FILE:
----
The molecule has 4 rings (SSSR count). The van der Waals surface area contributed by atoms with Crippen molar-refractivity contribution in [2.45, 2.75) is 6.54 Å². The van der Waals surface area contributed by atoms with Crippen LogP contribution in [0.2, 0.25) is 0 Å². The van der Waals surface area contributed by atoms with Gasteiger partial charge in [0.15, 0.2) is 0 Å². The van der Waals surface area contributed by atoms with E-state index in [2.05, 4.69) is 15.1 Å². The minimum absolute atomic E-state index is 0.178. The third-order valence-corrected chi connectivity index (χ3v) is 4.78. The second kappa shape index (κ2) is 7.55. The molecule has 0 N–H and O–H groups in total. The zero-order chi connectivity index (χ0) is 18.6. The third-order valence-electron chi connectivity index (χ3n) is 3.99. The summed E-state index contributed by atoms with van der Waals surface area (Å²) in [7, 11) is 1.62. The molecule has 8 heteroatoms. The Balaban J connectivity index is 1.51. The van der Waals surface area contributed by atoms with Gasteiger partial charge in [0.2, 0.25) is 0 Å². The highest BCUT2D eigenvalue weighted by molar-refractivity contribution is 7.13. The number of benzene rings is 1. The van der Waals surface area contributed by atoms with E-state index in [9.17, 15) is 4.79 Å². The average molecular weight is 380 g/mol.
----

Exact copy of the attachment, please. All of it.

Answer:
The molecule has 4 rings (SSSR count). The van der Waals surface area contributed by atoms with Crippen molar-refractivity contribution in [2.45, 2.75) is 6.54 Å². The van der Waals surface area contributed by atoms with Crippen LogP contribution in [0.2, 0.25) is 0 Å². The van der Waals surface area contributed by atoms with Gasteiger partial charge in [0.15, 0.2) is 0 Å². The van der Waals surface area contributed by atoms with E-state index in [2.05, 4.69) is 15.1 Å². The minimum absolute atomic E-state index is 0.178. The third-order valence-corrected chi connectivity index (χ3v) is 4.78. The second kappa shape index (κ2) is 7.55. The molecule has 0 N–H and O–H groups in total. The zero-order chi connectivity index (χ0) is 18.6. The third-order valence-electron chi connectivity index (χ3n) is 3.99. The summed E-state index contributed by atoms with van der Waals surface area (Å²) in [7, 11) is 1.62. The molecule has 8 heteroatoms. The Balaban J connectivity index is 1.51. The van der Waals surface area contributed by atoms with Gasteiger partial charge in [0.2, 0.25) is 0 Å². The highest BCUT2D eigenvalue weighted by molar-refractivity contribution is 7.13. The number of benzene rings is 1. The van der Waals surface area contributed by atoms with E-state index in [9.17, 15) is 4.79 Å². The average molecular weight is 380 g/mol.